The book then alternates Celia and Miriam narrating their stories as the years pass. Both suffer in their respective environments. Celia has trouble finding and retaining work, she has three older children and has to provide for them as well, black unrest continues unabated and Celia finds herself caught in the crossfire. Meanwhile in Norwich, where black people in the 1960s are almost unheard of, Miriam also has a terrible time. Unable to adjust in any way to life in England or to her new ‘family’, she is a most unhappy girl. An accidental meeting with an Indian girl and her family is the one bright thing in her life, and also becomes her anchor in the years to come.

Eventually Miriam, as an adult in the mid-1980s, finally realising that she needs to attend to the unfinished business of her early life in South Africa, makes the journey back to find where she came from. This perhaps was the most interesting part of the whole book. For here we have a black woman, well educated, speaking with an English accent, with the same rights as all other people in the UK, suddenly finding herself a repressed person, a second class citizen, subject to random searching, violation, and with very few rights.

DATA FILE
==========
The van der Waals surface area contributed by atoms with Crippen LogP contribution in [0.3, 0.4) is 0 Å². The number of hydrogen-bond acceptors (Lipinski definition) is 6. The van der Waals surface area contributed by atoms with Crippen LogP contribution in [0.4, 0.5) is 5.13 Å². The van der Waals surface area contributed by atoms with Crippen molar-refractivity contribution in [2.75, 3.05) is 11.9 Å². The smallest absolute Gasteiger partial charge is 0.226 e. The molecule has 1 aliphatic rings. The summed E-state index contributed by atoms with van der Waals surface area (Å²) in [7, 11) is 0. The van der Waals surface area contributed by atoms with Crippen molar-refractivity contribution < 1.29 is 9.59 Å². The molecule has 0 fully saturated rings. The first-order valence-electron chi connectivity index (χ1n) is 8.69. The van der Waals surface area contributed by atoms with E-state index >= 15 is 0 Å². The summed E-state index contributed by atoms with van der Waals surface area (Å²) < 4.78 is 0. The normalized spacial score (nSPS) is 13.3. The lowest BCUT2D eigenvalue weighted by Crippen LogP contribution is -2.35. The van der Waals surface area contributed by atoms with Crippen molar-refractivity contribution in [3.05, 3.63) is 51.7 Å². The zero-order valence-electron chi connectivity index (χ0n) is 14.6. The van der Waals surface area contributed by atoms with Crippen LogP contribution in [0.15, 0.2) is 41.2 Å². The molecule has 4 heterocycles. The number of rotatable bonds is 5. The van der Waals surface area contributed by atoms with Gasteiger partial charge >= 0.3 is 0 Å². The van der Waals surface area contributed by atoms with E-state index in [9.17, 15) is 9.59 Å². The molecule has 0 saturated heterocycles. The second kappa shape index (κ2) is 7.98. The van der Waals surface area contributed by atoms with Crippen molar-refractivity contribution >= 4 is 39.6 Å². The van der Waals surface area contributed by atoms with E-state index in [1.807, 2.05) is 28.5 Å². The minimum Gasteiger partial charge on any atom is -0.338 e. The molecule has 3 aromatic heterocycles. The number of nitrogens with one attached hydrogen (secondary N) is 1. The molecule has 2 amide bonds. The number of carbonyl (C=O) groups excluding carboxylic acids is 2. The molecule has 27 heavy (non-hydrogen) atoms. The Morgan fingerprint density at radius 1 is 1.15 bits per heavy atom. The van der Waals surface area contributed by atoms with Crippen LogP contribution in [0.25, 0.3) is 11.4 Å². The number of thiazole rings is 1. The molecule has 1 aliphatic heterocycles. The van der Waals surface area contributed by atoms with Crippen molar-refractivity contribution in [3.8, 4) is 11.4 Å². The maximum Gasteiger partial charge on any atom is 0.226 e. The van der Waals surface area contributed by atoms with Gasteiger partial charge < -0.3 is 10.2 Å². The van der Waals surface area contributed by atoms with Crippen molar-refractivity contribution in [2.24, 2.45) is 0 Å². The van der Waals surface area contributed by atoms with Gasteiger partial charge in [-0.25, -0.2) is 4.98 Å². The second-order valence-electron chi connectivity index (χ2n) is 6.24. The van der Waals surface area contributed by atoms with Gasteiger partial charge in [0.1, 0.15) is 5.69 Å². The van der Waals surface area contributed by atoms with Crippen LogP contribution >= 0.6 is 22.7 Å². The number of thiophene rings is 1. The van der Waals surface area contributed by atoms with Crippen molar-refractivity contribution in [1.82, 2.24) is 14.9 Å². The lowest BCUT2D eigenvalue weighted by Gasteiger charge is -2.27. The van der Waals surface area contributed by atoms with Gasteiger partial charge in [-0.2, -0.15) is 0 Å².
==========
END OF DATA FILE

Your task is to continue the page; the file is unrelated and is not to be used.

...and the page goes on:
I met the author socially at a dinner. This book had just been accepted for publishing and all she would modestly say about it was that it was set in South Africa. Very evasive. I am quite blown away that this is what her book was all about, and that it has been written with such humanity, power and intensity. She is South African-born herself, and at university found herself drawn to the protest movement. Knowing that background now, it is hardly surprising she has written this book with injustice and identity as central themes.

Reviewed by Felicity Murray

Shifting Colours
by Fiona Sussman
Published by Alison & Busby
ISBN 9780749016128